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Raccoons are medium-sized, nocturnal mammals with a black mask over its eyes and a tail with 5 to 10 black rings. Weighing between 10 and 30 pounds (4.5 to 13.6 kilograms), raccoons make a variety of sounds, e.g., barking, hissing, wailing, and screaming in fear or alarm. Their habitat may be a hollow tree in a hardwood forest, a muskrat house, a barn, a chimney, or an attic. As opportunistic feeders, raccoons are omnivorous -- meaning they will eat poultry, sweet corn, water melon, garden vegetables, garbage, fruit, pet food, bird seed in bird feeders, etc. Garbage cans with tight fitting lids, where the garbage can is secured to a rack to prevent it from being knocked over and spilled, discourage raccoon foraging. Compost piles must be properly covered to reduce their attractiveness to the hungry raccoon. Sadly, bird feeders are targeted feeding sites for raccoons, and not feeding birds during the warmer months may be in order to help get rid of raccoons. Questions about local ordinances concerning trapping or eliminating raccoons should be directed to local law enforcement authorities. Though exclusion by an electric fence connected to a DC battery -- never to AC wall current -- is generally the best way to deny raccoons entry to a larger protected area, smaller backyard gardens with ripening ears of corn may be protected by simply wrapping the ripening ears of corn with a filament tape having a glassy-yarn-filament within, i.e. "strapping tape" that requires scissors to cut. Raccoons are well known for leaving behind partially eaten ears of corn.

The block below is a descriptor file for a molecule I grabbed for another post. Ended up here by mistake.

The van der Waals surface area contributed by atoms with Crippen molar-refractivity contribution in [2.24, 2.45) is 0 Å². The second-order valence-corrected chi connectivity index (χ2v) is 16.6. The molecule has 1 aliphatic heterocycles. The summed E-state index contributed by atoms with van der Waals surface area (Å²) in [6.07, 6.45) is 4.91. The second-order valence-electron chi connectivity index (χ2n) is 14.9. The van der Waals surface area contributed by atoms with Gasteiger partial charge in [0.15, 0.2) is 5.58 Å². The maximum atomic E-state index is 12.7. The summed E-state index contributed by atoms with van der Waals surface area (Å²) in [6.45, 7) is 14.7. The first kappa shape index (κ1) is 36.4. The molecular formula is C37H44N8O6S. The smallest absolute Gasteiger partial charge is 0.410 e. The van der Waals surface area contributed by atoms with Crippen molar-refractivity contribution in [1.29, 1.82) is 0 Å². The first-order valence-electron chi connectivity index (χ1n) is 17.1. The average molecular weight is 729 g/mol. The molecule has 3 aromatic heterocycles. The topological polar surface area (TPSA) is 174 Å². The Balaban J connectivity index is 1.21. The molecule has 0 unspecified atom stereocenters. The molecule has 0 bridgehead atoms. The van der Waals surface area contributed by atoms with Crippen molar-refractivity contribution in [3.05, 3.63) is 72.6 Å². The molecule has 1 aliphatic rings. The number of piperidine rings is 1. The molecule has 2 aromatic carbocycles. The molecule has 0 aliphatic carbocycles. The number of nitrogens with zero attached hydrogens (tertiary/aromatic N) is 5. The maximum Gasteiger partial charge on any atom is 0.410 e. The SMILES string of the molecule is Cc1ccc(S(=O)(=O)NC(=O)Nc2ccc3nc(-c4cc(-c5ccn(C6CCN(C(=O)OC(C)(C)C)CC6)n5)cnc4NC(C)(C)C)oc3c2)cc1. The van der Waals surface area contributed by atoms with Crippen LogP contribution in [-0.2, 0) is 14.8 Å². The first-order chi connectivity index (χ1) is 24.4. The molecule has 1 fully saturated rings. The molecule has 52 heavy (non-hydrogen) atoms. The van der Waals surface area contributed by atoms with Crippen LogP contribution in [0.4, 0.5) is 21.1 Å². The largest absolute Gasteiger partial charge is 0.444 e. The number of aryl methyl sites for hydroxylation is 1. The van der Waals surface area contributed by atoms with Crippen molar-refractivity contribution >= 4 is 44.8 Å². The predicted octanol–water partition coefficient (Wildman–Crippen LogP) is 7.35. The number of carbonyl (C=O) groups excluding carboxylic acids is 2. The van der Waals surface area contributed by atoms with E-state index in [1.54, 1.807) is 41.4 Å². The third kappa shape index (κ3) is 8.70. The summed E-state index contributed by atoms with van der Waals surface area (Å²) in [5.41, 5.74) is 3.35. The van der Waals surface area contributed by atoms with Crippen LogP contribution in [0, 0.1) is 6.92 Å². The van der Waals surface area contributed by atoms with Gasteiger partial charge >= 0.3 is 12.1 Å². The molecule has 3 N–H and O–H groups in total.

Nuisance control of raccoons may also be accomplished by:

(1) exclusion:

(a) install a commercially available chimney cap or raccoon screen [50] (installed securely but not permanently, after nightfall, when raccoons are active and not at home) to protect your home from leaves, critters, or rain,
(b) put up a 2-wire electric fence (the type approved for wildlife control) around your vegetable garden (wires 5 and 10 inches -- 12.7 and 25.4 cm -- off the ground), or
(c) put up a Sureguard Pingg-String Electronic Fence
[51] (used to protect gardens and fish ponds from cats, raccoons, and wading birds),

(2) repellents: Havahart® Critter Ridder®
[52] granular repellent for indoors and outdoors, Havahart® Get Away® [53] spray repellent, and Havahart® Spray Away® [54] electronic repellent for urban areas, and

(3) trapping and transporting (relocation): after checking about state trapping and game regulations -- with the understanding that the saliva of the raccoon can have rabies -- bait your trap, e.g., Havahart® Live Animal Raccoon Cage Traps
[55] with fish (fresh or canned), honey or sugar covered vegetables, smoked fish, watermelon, sweet corn, cooked fatty meat, crispy bacon, or especially marshmallows (a favorite), and remember that released raccoons can move as fast as 15 mph (24 km/h) to return back to their home range of 12-23 acres (5-50 ha), so release them in a suitable new home area with a water source far enough away. [56]

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